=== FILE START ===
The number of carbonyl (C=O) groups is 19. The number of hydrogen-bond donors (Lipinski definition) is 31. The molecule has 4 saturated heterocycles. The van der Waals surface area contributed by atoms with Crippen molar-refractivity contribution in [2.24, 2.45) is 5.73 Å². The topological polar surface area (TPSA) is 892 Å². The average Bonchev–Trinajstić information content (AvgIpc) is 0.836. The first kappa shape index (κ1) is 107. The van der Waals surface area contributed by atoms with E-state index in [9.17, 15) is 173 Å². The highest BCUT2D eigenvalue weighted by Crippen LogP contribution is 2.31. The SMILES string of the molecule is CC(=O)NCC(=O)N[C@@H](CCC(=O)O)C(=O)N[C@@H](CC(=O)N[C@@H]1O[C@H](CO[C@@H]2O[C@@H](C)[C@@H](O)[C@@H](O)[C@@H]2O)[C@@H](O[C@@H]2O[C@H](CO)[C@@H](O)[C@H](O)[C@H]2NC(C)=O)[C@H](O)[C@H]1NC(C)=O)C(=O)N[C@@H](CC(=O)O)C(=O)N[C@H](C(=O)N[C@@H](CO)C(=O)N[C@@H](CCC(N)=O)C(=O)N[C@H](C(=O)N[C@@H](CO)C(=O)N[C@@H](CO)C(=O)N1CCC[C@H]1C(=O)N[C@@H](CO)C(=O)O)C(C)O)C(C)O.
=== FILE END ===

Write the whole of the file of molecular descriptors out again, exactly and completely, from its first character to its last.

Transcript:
The number of carbonyl (C=O) groups is 19. The number of hydrogen-bond donors (Lipinski definition) is 31. The molecule has 4 saturated heterocycles. The van der Waals surface area contributed by atoms with Crippen molar-refractivity contribution in [2.24, 2.45) is 5.73 Å². The topological polar surface area (TPSA) is 892 Å². The average Bonchev–Trinajstić information content (AvgIpc) is 0.836. The first kappa shape index (κ1) is 107. The van der Waals surface area contributed by atoms with E-state index in [9.17, 15) is 173 Å². The highest BCUT2D eigenvalue weighted by Crippen LogP contribution is 2.31. The SMILES string of the molecule is CC(=O)NCC(=O)N[C@@H](CCC(=O)O)C(=O)N[C@@H](CC(=O)N[C@@H]1O[C@H](CO[C@@H]2O[C@@H](C)[C@@H](O)[C@@H](O)[C@@H]2O)[C@@H](O[C@@H]2O[C@H](CO)[C@@H](O)[C@H](O)[C@H]2NC(C)=O)[C@H](O)[C@H]1NC(C)=O)C(=O)N[C@@H](CC(=O)O)C(=O)N[C@H](C(=O)N[C@@H](CO)C(=O)N[C@@H](CCC(N)=O)C(=O)N[C@H](C(=O)N[C@@H](CO)C(=O)N[C@@H](CO)C(=O)N1CCC[C@H]1C(=O)N[C@@H](CO)C(=O)O)C(C)O)C(C)O.